Thursday, February 26, 2015

Car culture?

Declining VMT per capita (left graphic below) is a relatively new thing. Is it economics? Demographics? Changing life styles? Unscrambling the eggs is never simple. Iain Gately (Rush Hour) cites a recent KPMG study that this way: 
They divide the population of the USA into four generations: Baby Boomers (anyone over 45); Generation X (35-45 years old); Generation Now (15-34) and Digital Natives (younger than 15). Whilst Baby Boomers and X-ers were in love with cars and got their licences young - in 1978, for instance, 75 per per cent of American seventeen-year-olds had theirs- Generation Now aren't quite so obsessed. In 2008, only 49 per cent of their age cohort had passed their driving test by the age of 17. If a machine does it for them, they won't care. They're happy to limit their driving experiences to Grand Theft Auto (p 322-323).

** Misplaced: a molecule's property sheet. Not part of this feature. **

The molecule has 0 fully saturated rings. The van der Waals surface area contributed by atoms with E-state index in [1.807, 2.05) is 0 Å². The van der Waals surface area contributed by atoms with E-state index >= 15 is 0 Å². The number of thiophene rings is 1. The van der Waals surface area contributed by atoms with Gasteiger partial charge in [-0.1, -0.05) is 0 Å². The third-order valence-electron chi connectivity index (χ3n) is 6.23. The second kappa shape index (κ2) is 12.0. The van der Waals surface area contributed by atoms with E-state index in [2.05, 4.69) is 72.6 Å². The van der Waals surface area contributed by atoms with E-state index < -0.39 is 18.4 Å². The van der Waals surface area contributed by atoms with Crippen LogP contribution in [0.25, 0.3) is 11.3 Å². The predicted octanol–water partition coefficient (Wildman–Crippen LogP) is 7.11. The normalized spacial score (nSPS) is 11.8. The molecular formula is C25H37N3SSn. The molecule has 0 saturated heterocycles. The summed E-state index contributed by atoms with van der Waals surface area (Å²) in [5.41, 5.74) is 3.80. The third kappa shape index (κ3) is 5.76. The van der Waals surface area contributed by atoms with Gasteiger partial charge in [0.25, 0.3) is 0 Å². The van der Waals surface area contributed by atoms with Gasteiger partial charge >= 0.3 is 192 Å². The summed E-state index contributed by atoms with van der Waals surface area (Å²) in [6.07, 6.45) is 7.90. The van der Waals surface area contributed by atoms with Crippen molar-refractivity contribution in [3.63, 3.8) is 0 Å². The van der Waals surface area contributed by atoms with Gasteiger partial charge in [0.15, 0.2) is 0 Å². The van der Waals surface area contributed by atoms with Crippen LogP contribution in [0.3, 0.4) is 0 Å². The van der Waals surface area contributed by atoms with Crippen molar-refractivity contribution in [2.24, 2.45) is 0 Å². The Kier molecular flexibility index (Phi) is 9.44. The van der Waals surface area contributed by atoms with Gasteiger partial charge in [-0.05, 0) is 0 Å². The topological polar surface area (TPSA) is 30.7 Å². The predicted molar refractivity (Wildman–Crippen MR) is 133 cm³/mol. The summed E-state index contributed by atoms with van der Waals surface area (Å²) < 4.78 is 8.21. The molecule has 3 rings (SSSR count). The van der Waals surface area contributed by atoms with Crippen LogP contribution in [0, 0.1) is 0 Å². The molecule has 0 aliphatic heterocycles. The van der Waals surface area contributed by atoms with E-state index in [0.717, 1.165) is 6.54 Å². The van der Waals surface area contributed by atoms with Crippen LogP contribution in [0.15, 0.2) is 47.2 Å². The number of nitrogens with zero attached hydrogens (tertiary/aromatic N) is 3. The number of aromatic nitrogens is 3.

A similar generational divide is apparent in data shown in The Economist (right graphic, below).  It is the old question: is new tech a good or a bad substitute for old tech?  The nature of substitutes is always in the eyes of the beholder. Beholders of different ages come at this is different ways - and entirely as we might expect.


Various age-related trends in 15 countries.